Tips on Tillandsia care and how to get your air plant to bloom

If you really want to see a Tillandsia bloom, look for plants that are starting to grow pups when you buy them. Follow the care procedures closely and add a bit of orchid / Bromeliad fertilizer once a month in the bath to help move along the life cycle.

When the blooms start to show, keep them out of the water. You can still give your air plant a bath, but the delicate petals won’t last submerged in water.

Reviving a Sick Air Plant

How to water and revive a sick air plant

Looking for tips on planting air plants?

Check out Growing Air Plants in Seashells

Now go out and adopt another air plant. You won’t be sorry!

About the Author : Stephanie RoseAn artistic gardener aiming to feed the body & soul through an urban potager garden & a community veggie plot in Vancouver.View all posts by Stephanie Rose

  1. Cathy
    CathyJanuary 11,15

    You mention giving your plants “an hour-long bath”. How do you do this? Remove the plant from its planter and sit it in water?
    Does the plant’s roots mind being disturbed? (i.e. replanted?)
    I have absolutely no luck with succulents and am hoping to try the air plants and have better luck.
    Thanks for any help you can give me.

    • Rajesh Patel
      Rajesh PatelMarch 27,17

      hi Cathy, Please don’t worry. Just soak the plants into water for more than i hour and then after plac ethe plants where it was either hanged or placed in any pot etc. Keep in touch with me.

  2. Stephanie
    StephanieJanuary 12,15

    Hi Cathy, air plants don’t have any soil so you just plop them in a bowl of rainwater and soak for an hour. Don’t forget to shake them off afterwards. They are very different from succulents so I hope you have more luck!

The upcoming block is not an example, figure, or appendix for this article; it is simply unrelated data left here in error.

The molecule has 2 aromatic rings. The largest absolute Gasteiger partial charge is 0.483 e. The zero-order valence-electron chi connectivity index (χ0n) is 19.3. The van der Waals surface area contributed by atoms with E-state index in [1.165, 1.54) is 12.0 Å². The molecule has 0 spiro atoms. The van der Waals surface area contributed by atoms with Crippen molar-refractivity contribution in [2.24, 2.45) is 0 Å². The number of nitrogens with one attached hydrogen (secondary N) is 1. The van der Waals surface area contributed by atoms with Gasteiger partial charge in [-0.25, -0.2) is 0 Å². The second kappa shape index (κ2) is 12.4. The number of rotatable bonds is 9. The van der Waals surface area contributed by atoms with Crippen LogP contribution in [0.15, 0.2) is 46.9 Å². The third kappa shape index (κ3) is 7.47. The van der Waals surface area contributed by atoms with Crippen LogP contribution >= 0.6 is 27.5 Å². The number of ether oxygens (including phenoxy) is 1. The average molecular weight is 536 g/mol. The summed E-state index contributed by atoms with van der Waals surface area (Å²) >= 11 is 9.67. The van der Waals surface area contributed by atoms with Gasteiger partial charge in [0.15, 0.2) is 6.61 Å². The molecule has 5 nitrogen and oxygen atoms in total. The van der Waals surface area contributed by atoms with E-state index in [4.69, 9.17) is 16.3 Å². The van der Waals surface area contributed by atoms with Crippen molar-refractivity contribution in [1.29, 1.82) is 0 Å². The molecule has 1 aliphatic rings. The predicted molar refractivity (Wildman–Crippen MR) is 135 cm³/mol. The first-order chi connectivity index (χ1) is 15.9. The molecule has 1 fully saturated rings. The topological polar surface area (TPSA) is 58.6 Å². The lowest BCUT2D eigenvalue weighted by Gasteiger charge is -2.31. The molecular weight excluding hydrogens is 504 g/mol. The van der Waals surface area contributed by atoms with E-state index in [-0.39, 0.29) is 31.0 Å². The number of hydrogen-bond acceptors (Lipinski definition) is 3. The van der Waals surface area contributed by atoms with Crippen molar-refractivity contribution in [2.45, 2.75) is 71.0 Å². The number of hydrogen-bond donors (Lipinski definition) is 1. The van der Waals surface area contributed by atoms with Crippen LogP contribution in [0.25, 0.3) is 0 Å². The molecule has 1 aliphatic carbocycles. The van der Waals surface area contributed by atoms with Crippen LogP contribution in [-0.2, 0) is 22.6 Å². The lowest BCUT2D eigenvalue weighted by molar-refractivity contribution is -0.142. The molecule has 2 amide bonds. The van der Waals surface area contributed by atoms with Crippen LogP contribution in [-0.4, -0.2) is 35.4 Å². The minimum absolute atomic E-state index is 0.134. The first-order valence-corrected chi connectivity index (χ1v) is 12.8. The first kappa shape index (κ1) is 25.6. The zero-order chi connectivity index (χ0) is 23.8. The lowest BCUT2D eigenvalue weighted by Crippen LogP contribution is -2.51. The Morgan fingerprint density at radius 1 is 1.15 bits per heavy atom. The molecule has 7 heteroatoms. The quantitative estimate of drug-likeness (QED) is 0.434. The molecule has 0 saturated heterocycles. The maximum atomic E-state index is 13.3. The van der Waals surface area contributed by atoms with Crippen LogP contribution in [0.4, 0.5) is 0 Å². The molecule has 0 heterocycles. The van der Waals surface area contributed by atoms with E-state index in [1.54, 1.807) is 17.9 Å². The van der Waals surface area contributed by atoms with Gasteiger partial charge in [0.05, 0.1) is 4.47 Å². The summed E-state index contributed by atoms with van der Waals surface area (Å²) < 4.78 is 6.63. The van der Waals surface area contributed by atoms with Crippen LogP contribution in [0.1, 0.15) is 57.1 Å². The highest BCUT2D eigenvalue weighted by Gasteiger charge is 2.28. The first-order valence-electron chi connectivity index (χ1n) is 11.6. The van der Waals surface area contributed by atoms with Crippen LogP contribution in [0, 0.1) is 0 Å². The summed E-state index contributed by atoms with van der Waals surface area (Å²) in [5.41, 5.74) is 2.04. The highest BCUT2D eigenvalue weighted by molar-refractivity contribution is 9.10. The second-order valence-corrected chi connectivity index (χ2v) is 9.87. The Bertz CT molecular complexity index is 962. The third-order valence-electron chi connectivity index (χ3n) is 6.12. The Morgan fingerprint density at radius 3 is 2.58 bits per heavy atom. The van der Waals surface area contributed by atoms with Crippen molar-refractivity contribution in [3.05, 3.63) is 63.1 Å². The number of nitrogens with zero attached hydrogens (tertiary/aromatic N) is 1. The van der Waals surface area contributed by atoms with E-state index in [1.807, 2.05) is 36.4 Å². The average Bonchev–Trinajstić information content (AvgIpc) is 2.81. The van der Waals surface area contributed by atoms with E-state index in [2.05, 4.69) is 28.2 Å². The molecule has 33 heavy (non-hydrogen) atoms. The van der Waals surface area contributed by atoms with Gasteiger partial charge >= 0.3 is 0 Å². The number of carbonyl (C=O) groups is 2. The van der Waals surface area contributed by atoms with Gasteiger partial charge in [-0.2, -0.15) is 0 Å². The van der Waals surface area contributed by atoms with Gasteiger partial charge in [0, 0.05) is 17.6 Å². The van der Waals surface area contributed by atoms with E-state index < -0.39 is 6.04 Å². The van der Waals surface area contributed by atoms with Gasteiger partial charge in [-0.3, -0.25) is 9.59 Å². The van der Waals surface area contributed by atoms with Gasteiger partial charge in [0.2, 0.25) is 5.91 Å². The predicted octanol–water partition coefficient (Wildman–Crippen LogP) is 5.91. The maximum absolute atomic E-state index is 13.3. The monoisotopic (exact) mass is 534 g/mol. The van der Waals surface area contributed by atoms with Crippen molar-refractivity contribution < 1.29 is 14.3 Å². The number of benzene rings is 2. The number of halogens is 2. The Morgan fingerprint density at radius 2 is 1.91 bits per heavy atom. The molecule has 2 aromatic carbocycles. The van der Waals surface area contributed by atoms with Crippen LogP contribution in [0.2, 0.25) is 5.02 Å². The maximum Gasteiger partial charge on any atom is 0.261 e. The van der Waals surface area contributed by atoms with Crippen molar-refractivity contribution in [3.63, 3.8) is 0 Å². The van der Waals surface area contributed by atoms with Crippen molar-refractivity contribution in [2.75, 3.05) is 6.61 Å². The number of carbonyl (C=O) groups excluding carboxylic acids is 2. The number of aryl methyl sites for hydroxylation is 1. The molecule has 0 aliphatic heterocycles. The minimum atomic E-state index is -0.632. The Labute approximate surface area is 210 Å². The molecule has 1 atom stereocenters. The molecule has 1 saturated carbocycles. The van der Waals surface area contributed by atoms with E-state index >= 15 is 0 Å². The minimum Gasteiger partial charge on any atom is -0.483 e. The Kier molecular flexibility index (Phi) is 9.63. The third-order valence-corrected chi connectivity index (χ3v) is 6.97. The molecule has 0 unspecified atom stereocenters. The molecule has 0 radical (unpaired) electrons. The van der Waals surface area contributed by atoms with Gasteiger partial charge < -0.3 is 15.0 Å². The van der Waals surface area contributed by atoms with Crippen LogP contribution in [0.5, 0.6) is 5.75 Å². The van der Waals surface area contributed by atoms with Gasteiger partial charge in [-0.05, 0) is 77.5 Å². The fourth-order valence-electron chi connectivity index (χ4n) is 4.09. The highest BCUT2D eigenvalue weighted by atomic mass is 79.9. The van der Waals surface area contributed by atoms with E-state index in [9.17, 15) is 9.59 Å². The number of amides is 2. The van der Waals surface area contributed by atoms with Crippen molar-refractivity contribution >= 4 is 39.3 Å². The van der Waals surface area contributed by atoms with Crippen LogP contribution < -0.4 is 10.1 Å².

3. Nancy
    NancyJanuary 13,15

    Thanks for the article! I was wondering if you need to remove the spent blossom? I haven’t but wondered if I needed to do this?

  4. Patti
    PattiJanuary 23,15

    I never really loved air plants until recently when people like you started showing us how beautiful the blooms can be. Thanks!

  5. sel
    selJanuary 26,15

    ahhh air plants……this was the hippie generation that brought these carefree plants to the
    attention of everyone. Yes, they were used for beautiful gardens in a massive glass jar.
    I am sure all remember this. Easy to care for and when they needed watering, simply
    put the lid on and nature would take its course. A no brainer garden. So cutely set up
    with tiny cottages and miniscule forest animals. Yes, just cover your jar and don’t worry
    about it. Just a few hours and life goes on til the next time around. Oh, and as for blooms,
    well once again…..simple if you follow their needs.

  6. victoria ingham
    victoria inghamMarch 20,15

    Hello oh im so glad I came across your suggestions Air plants im really going to give them a go I think they are beautiful and you have gone into great detail your pictures are lovely and once again thankyou regards victoria UK

  7. RaMona King
    RaMona KingDecember 13,15

    Hi, I too am happy to have found this. I was givin an airplant from a friend, I have lots of house plants and a green thumb with them. But I can not for love nor money keep this airplant looking good. Its now Brown I have steamed the poor thing bathed it and misted it. I don’t think Its completely dead. I am going to try these techniques. If there is anything else you can think of to help I would very much appreciate it.
    Thanks RaMona

  8. Marjorie
    MarjorieJanuary 7,16

    This site is amazing, so interesting and informative, love it lots. Have shared with all my family and friends. X

  9. Kim Smith
    Kim SmithJanuary 20,16

    I am really planning to get into air plants this year. They seem so fascinating and I want some. Your site has so much inspiration, not to mention gorgeous photos, I will need to explore. Thanks for all the info.

    • Stephanie Rose
      Stephanie RoseJanuary 20,16

      my pleasure! Keep me updated!

      • Cheryl
        CherylMarch 10,16